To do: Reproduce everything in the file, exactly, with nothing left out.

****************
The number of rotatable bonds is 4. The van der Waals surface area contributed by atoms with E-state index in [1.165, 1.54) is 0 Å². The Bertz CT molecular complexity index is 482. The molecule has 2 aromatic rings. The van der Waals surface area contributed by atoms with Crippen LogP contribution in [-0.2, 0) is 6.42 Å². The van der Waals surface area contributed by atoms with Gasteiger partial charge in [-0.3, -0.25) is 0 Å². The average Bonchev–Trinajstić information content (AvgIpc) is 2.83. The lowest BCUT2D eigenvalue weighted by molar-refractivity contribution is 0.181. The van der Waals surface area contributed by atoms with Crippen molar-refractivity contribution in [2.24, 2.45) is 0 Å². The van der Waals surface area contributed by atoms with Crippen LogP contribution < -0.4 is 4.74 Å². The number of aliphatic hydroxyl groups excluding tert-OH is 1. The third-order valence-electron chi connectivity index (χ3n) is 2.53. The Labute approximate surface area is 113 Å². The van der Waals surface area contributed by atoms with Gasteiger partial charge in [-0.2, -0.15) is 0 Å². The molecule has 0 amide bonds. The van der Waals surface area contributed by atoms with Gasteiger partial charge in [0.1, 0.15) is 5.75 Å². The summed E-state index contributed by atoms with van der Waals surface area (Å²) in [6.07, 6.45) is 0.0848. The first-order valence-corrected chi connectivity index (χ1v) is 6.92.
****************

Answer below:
The number of rotatable bonds is 4. The van der Waals surface area contributed by atoms with E-state index in [1.165, 1.54) is 0 Å². The Bertz CT molecular complexity index is 482. The molecule has 2 aromatic rings. The van der Waals surface area contributed by atoms with Crippen LogP contribution in [-0.2, 0) is 6.42 Å². The van der Waals surface area contributed by atoms with Gasteiger partial charge in [-0.3, -0.25) is 0 Å². The average Bonchev–Trinajstić information content (AvgIpc) is 2.83. The lowest BCUT2D eigenvalue weighted by molar-refractivity contribution is 0.181. The van der Waals surface area contributed by atoms with Crippen molar-refractivity contribution in [2.24, 2.45) is 0 Å². The van der Waals surface area contributed by atoms with Crippen LogP contribution < -0.4 is 4.74 Å². The number of aliphatic hydroxyl groups excluding tert-OH is 1. The third-order valence-electron chi connectivity index (χ3n) is 2.53. The Labute approximate surface area is 113 Å². The van der Waals surface area contributed by atoms with Gasteiger partial charge in [-0.2, -0.15) is 0 Å². The molecule has 0 amide bonds. The van der Waals surface area contributed by atoms with Gasteiger partial charge in [0.1, 0.15) is 5.75 Å². The summed E-state index contributed by atoms with van der Waals surface area (Å²) in [6.07, 6.45) is 0.0848. The first-order valence-corrected chi connectivity index (χ1v) is 6.92.